Bitcoin

German parliament member ’staunch opponent’ of digital euro, all in on Bitcoin

The European Union has been actively preparing for what it envisions as the future of money. Over the last year, it finalized its landmark comprehensive crypto legislation, the Markets in Crypto-Assets regulation (MiCA), which is due to take effect in 2024, after closing its second consultation in October. 

It has also made progress in its plan to introduce a central bank digital currency (CBDC), which is coming to fruition as the “digital euro.” The Bank of the Netherlands has described it simply as an “electronic form of public money – the coins and notes in our wallets.”

Many local regulators are embracing the digital euro and touting its potential benefits, though not everyone is on board. A recent survey out of Spain revealed that as much as 65% of Spaniards are not interested in using the digital euro.

Slovakia’s parliament even passed a measure in June that amended its constitution to codify a citizen’s right to pay for goods and services with cash in the face of the impending digital currency.

In Germany, one local politician is not only against the digital euro but is instead offering up another digital solution for a financial revolution – Bitcoin.

Cointelegraph spoke with Joana Cotar, a member of the German parliament and a Bitcoin activist, about her take on the digital euro situation and why she believes in the benefits of Bitcoin.

Cotar has been outspoken on her stance on the EU’s digital monetary solution, which she told Cointelegraph is that of “a staunch opponent of the digital Euro.”

She said a digital euro could allow central banks to set an “upper limit” for payments and ownership, making citizens “helplessly at [their] mercy.”

The digital Euro would also mean that each and every one of us could be totally monitored. As a convinced libertarian, I emphatically reject this. Anyone who is against surveillance and for freedom does not need a digital Euro!

According to Cotar, the Chinese social credit system should serve as a warning of the possibilities of the absence of cash and state-controlled payment systems. “I don’t want the authorities to be able to spy on our private life and misuse this data,” she said.

However, in April the program director for the digital euro at the European Central Bank, Evelien Witlox, said that the “ECB has no interest in users’ personal data.” In October, the EU’s data protection regulators issued a joint statement regarding anonymity in digital euro transactions.

Related: EU finance chief: Don’t rush digital euro before new Commission in June 2024

Cotar is using her platform, among other things, to raise awareness among lawmakers of the potential dangers she believes to be associated with the digital euro.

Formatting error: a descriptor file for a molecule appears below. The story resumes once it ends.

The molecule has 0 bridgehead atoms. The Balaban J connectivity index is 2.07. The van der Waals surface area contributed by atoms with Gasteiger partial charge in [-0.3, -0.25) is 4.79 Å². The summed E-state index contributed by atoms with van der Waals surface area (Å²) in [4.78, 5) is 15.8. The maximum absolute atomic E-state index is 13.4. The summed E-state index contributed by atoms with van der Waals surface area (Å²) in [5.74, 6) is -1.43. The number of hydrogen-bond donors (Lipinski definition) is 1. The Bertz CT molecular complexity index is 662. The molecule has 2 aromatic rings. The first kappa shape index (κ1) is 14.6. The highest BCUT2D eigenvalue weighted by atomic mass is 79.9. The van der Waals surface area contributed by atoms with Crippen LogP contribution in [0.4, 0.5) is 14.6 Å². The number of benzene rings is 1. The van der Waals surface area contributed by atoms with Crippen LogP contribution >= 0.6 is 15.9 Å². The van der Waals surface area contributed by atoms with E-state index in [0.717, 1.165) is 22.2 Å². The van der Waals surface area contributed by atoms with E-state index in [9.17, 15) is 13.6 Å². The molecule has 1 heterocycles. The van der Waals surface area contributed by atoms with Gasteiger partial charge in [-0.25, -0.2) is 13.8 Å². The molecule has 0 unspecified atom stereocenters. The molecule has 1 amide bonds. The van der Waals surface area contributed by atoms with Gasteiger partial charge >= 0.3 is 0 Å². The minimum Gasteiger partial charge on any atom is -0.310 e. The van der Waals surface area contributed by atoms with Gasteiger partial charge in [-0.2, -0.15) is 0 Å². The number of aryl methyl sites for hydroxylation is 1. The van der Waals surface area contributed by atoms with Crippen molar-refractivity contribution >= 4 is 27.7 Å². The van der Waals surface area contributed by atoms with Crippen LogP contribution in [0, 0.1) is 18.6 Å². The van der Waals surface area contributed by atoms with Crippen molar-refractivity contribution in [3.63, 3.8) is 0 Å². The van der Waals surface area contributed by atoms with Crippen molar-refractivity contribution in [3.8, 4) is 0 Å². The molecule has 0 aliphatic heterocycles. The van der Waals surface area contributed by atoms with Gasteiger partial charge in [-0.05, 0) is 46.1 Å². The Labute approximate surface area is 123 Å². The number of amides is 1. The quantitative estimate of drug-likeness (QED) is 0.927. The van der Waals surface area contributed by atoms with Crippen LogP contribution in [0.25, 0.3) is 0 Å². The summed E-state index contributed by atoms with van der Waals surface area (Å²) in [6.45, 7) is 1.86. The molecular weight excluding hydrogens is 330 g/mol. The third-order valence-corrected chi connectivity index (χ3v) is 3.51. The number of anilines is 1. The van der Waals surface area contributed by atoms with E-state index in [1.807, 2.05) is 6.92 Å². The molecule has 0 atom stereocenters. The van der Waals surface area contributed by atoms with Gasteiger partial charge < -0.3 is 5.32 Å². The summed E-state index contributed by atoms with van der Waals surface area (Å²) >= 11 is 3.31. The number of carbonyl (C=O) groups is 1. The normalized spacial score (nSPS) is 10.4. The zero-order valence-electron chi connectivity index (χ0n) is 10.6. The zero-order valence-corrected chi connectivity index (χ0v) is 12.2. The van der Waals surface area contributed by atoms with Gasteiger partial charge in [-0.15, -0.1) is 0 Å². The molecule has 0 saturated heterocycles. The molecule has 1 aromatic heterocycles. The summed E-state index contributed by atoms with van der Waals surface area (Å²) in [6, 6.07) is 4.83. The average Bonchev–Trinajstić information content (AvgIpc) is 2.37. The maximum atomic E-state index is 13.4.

While Cotar may not be on board for a digital euro, she is a champion of Bitcoin. She is behind the “Bitcoin in the Bundestag” initiative, which she told Cointelegraph is committed to raising awareness and educating members of the German Bundestag (MPs) about the potential and risks of Bitcoin.

“Establishing a formal Bundestag committee that recognizes the technological differences between Bitcoin and other crypto assets and mainly deals with the importance of Bitcoin for our society is very important for us.”

She said her initiative serves as an information resource for members of the Bundestag and helps them make more informed decisions about Bitcoin specifically.

When she explained her greater vision for bringing Bitcoin into regulators’ consideration, one major change she’d like to see is the allowance to pay taxes and fees paid in Bitcoin and using Bitcoin mining farms to stabilize the power grid.

“We need to promote the freedom aspects of Bitcoin (permissionless access, individual sovereignty) – this includes protecting privacy, ensuring security standards and preventing excessive regulation to maximize the benefits of Bitcoin.

Cotar would also like to initiate a “preliminary examination” for a legal framework that would recognize Bitcoin as a legal tender in Germany. “This includes ensuring the legal security for companies and citizens,” she said.

“We need to combat potential risks such as money laundering, tax evasion and other illegal activities associated with Bitcoin,” she said. “But without stifling innovation and the freedom aspects of Bitcoin.”

The Bitcoin-savvy lawmaker said her ideas for Germany could “easily be transferred” as a framework for other countries. She urges international cooperation to develop a blanket standard for Bitcoin and its cross-border use.

When asked if she feels similarly impassioned for other cryptocurrencies currently available on the market, her response was simply: 

“My initiative is Bitcoin only.”

On Oct. 18 he European Central Bank (ECB) has announced it will begin the ”preparation phase” for the digital euro project following a two-year investigation into the potential EU-wide digital currency. 

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